Technology is playing a growing part in the way HR services are delivered. As a ‘back office’ function there is a constant pressure on HR departments to become as lean and cost-effective as possible. Technology is seen as a means to that end.
The hardware is getting more powerful and ever cheaper to acquire and the software is becoming incredibly sophisticated, yet easy to use. Our society adopts new technology at a tremendous rate. For example, there are now well over 50 million mobile phones in the UK. The younger generation, in particular, has fully embraced text messaging and the widespread adoption of e-mail has set new expectations for the time it should take to answer queries.
Young people emerging from the education system are ‘internet ready’ and the use of internet technology is rapidly turning into the preferred method of communicating for business.
It is in that context that we have the opportunity to rethink recruitment. The printed media used to be the sole territory for job advertising. However, in the past five years or so that monopoly has been undermined and no publisher can remain unconcerned about the growth of internet advertising. It is inevitable that recruitment advertisements, as we have known them, have a limited future.
That is not to say that the printed media will not figure at all. There will be advertising of employer brands and of websites, but even this will diminish over time. In my own organisation 70 per cent of respondents to job adverts say they saw them on our website.
Just like online shopping, where you see the goods and buy them, there is no reason why you cannot see a job you fancy online and apply there and then, without having to go through the often torturous process of having a paper form sent to you and all that follows.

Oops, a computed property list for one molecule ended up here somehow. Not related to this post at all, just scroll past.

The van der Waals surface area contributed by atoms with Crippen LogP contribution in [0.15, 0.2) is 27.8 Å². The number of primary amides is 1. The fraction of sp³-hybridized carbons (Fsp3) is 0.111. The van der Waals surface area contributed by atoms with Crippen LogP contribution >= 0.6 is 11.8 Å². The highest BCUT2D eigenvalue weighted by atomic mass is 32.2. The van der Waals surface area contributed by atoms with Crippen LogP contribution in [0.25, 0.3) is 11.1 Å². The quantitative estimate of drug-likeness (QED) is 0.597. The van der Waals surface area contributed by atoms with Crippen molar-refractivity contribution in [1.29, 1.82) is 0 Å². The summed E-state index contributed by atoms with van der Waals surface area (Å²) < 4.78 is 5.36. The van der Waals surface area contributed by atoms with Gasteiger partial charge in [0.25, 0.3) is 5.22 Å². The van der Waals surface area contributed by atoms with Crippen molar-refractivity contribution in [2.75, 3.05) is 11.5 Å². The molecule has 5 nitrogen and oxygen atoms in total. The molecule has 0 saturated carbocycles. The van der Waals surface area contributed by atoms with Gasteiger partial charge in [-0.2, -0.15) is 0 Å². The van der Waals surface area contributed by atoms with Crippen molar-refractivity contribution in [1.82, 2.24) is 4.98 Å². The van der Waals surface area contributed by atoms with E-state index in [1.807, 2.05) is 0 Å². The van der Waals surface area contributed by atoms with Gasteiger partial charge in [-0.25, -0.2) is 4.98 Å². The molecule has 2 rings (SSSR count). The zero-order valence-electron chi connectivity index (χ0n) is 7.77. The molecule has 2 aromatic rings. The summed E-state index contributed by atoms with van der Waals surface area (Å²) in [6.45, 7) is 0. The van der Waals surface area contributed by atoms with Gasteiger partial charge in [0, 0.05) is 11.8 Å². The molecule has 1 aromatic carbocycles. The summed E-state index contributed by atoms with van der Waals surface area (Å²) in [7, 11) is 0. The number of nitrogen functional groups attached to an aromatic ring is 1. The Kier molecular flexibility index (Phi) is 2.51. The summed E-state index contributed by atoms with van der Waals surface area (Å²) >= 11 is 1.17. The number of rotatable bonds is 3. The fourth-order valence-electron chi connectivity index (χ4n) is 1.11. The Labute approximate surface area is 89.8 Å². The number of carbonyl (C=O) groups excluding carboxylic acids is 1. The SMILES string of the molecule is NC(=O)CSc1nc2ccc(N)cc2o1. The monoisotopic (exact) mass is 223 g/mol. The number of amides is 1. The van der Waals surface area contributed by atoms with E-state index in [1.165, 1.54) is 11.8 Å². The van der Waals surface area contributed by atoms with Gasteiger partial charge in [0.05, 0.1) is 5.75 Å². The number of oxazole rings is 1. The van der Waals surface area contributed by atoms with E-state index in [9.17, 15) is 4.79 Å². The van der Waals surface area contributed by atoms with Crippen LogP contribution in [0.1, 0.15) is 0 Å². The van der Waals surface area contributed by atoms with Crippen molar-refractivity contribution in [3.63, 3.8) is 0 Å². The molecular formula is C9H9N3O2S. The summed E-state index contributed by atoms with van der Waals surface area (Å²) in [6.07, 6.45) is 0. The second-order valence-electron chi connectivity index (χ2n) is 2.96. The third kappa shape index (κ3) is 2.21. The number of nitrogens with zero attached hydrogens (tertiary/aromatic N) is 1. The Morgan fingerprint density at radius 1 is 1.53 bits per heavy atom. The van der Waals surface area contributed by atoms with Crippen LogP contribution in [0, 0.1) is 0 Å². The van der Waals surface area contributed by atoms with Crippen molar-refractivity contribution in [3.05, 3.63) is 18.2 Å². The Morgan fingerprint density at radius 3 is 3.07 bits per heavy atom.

Again, in my organisation, more than 60% of applicants are choosing to apply online. This is saving huge amounts of time and rescuing small forests of trees from the paper mills.
Using well-designed person specifications, the technology can assist in the shortlisting process by only putting forward those who meet set criteria. Further refinements, such as including a questionnaire asking about skills, knowledge, motivation and character, could eliminate the need for an interview.
This would be a logical extension to what is already in place. Most psychometric tests can now be taken and scored online, which can help with selection.
To many, this might seem a step too far but, with the right risk assessments and the necessary culture change for managers, it would be achievable. Add in electronic administration of employment contract documentation and online induction, and you end up with a very slick and efficient end-to-end process.
But what about those who are not selected? Organisations have tended to send a ‘no thank you’ letter to unsuccessful candidates. Often they can be competent people who were only beaten to the job by a narrow margin. They are still of interest so, rather than lose them altogether, they can be added to a database. When something suitable comes up they can then be approached and invited to apply, saving time, effort and money. High street recruitment agencies have been doing this for many years and are now able to add new dimensions, such as text messaging.
The public sector is starting to embrace e-recruitment in what is still a developing market. At best it can match developments in the private sector and Hertfordshire County Council was the overall winner in the Personnel Today 2003 awards for its online recruitment offering.
More effective use of technology can deliver significant cost savings, speed things up and provide improved management information to assist with strategic planning and decision-making.
What happens next will depend on how far HR professionals are prepared to push at the boundaries. It is vital that the people we hire into our organisations are suited to their jobs, and I suspect that many of us are not yet ready to trust that process entirely to IT systems. However, I believe that will change over the next five years as recruitment, like so many other areas of business, becomes increasingly dependent on technology.
Alan Warner is chairman of Socpo, and corporate director of people and property at Hertfordshire County Council